Formed in the choriod plexuses in the ventricles, it exits through the fourth ventricle and it reenters the blood through arachnoid granulations in the superior sagittal sinus.
Flow of CSF
12 Cranial Nerves & Their Functions
I. II. III. IV. V. VI. (Number, Name, Gen. Fx., Spesific Fx.) Olfactory, S, Smell Optic, S, Vision Oculomotor, M,P, Motor to 4 of 6 eye extrinsic muscles & upper eyelid; parasympathetic constricts pupil; thickens lens Trochlear, M, Motor to 1 extrinsic eye muscle Trigeminal, S,M, Sensory to face & teeth; motor to muscles of mastication (chewing) Abducens, M, Motor to one extrinsic eye muscle
VII. Facial, S,M,P, Sensory: taste; Motor to muscles of facial expression; parasympathetic to salivary & sweat glands VIII. Vestibulocochlear, S, Hearing & balance IX. Glossopharyngeal, S,M,P, Sensory: taste & touch to back of tongue; motor to pharyngeal muscles; parasympathetic to salivary glands X. Vagus, S,M,P, Sensory to pharynx, larynx, & viscera; motor to palate, pharynx & larynx; parasympathetic to viscera of thorax & abdomen XI. Accesory, M, Motor to 2 neck& upper back muscles XII. Hypoglossal, M, Motor to tongue muscles
Inferior Surface of the Brain Showing the Origin of the Cranial Nerves
Autonomic Nervous System
1. The autonomic nervous system contains preganglionic and postganglionic neurons 2. The autonomic nervous system has sympathetic and parasympathetic divisions and enteric portion.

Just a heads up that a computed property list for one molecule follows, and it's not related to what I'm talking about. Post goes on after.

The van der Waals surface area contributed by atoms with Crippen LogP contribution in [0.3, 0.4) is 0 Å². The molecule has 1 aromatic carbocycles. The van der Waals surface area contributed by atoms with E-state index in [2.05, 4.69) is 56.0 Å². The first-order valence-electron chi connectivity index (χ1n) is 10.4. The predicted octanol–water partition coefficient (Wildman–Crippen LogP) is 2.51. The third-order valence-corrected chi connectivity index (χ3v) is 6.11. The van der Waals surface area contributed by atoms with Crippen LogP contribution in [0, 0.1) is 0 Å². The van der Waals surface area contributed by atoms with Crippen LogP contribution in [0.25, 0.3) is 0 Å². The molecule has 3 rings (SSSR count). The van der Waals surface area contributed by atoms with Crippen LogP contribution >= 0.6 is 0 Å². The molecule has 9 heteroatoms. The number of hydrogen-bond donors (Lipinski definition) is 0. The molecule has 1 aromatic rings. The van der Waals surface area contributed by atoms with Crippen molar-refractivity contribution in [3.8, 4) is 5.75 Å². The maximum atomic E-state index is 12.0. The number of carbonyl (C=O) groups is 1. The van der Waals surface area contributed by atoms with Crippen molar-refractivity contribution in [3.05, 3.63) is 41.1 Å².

of Organs by the ANS
Involved in preparing the person for action by increasing heart rate, blood pressure and respiration rate. Preganglionic cell bodies of the sympathetic division lie in the thoracic and upper lumbar regions of the spinal cord. Post ganglionic cell bodies are located in the sympathetic chain ganglia or in collateral ganglia.
This division is involved in vegetative activities, such as digestion of food, defecation & urination. Preganglionic cell bodies of the parasympathetic division are associated with some of the cranial & sacral nerves. Postganglionic cell bodies are located in terminal ganglia, located either near or w/in target organs.
Enteric Nervous System
1. Forms plexuses n the digestive tract wall. 2. Enteric neurons are sensory motor or interneurons, & receive CNS input.
EFFECTS OF AGING
General decline in sensory and motor functions with age Mental functions, including memory may decline with age, but this varies from person to person.